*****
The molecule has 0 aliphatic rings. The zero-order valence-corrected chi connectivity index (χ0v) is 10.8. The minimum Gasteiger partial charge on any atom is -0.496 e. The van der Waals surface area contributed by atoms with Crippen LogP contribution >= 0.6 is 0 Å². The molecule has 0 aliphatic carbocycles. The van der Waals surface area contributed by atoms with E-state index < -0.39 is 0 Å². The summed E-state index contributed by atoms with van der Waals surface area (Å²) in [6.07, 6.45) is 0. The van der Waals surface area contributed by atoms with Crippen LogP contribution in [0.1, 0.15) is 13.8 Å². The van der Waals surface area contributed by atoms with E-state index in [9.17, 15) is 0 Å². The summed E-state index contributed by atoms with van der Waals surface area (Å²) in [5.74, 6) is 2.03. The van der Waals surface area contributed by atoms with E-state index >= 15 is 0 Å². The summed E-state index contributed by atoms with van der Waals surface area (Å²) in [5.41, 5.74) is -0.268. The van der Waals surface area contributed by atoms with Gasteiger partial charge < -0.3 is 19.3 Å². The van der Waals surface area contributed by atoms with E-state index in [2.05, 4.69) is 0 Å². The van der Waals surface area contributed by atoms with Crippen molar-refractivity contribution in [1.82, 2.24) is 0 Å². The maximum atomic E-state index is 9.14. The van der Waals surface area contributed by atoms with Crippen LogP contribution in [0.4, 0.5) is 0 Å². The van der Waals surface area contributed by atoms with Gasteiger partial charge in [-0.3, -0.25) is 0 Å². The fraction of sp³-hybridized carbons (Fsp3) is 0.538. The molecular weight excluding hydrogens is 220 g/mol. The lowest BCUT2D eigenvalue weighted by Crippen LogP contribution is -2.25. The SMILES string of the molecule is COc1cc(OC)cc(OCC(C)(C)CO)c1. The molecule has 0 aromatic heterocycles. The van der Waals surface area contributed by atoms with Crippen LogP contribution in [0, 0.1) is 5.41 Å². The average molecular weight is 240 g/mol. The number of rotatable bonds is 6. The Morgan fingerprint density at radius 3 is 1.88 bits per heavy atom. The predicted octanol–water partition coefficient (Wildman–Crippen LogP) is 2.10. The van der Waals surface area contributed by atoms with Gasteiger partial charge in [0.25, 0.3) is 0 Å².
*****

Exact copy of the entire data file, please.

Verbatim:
The molecule has 0 aliphatic rings. The zero-order valence-corrected chi connectivity index (χ0v) is 10.8. The minimum Gasteiger partial charge on any atom is -0.496 e. The van der Waals surface area contributed by atoms with Crippen LogP contribution >= 0.6 is 0 Å². The molecule has 0 aliphatic carbocycles. The van der Waals surface area contributed by atoms with E-state index < -0.39 is 0 Å². The summed E-state index contributed by atoms with van der Waals surface area (Å²) in [6.07, 6.45) is 0. The van der Waals surface area contributed by atoms with Crippen LogP contribution in [0.1, 0.15) is 13.8 Å². The van der Waals surface area contributed by atoms with E-state index in [9.17, 15) is 0 Å². The summed E-state index contributed by atoms with van der Waals surface area (Å²) in [5.74, 6) is 2.03. The van der Waals surface area contributed by atoms with E-state index >= 15 is 0 Å². The summed E-state index contributed by atoms with van der Waals surface area (Å²) in [5.41, 5.74) is -0.268. The van der Waals surface area contributed by atoms with Gasteiger partial charge < -0.3 is 19.3 Å². The van der Waals surface area contributed by atoms with E-state index in [2.05, 4.69) is 0 Å². The van der Waals surface area contributed by atoms with Crippen molar-refractivity contribution in [1.82, 2.24) is 0 Å². The maximum atomic E-state index is 9.14. The van der Waals surface area contributed by atoms with Crippen LogP contribution in [0.4, 0.5) is 0 Å². The van der Waals surface area contributed by atoms with Gasteiger partial charge in [-0.3, -0.25) is 0 Å². The fraction of sp³-hybridized carbons (Fsp3) is 0.538. The molecular weight excluding hydrogens is 220 g/mol. The lowest BCUT2D eigenvalue weighted by Crippen LogP contribution is -2.25. The SMILES string of the molecule is COc1cc(OC)cc(OCC(C)(C)CO)c1. The molecule has 0 aromatic heterocycles. The van der Waals surface area contributed by atoms with Crippen LogP contribution in [0, 0.1) is 5.41 Å². The average molecular weight is 240 g/mol. The number of rotatable bonds is 6. The Morgan fingerprint density at radius 3 is 1.88 bits per heavy atom. The predicted octanol–water partition coefficient (Wildman–Crippen LogP) is 2.10. The van der Waals surface area contributed by atoms with Gasteiger partial charge in [0.25, 0.3) is 0 Å².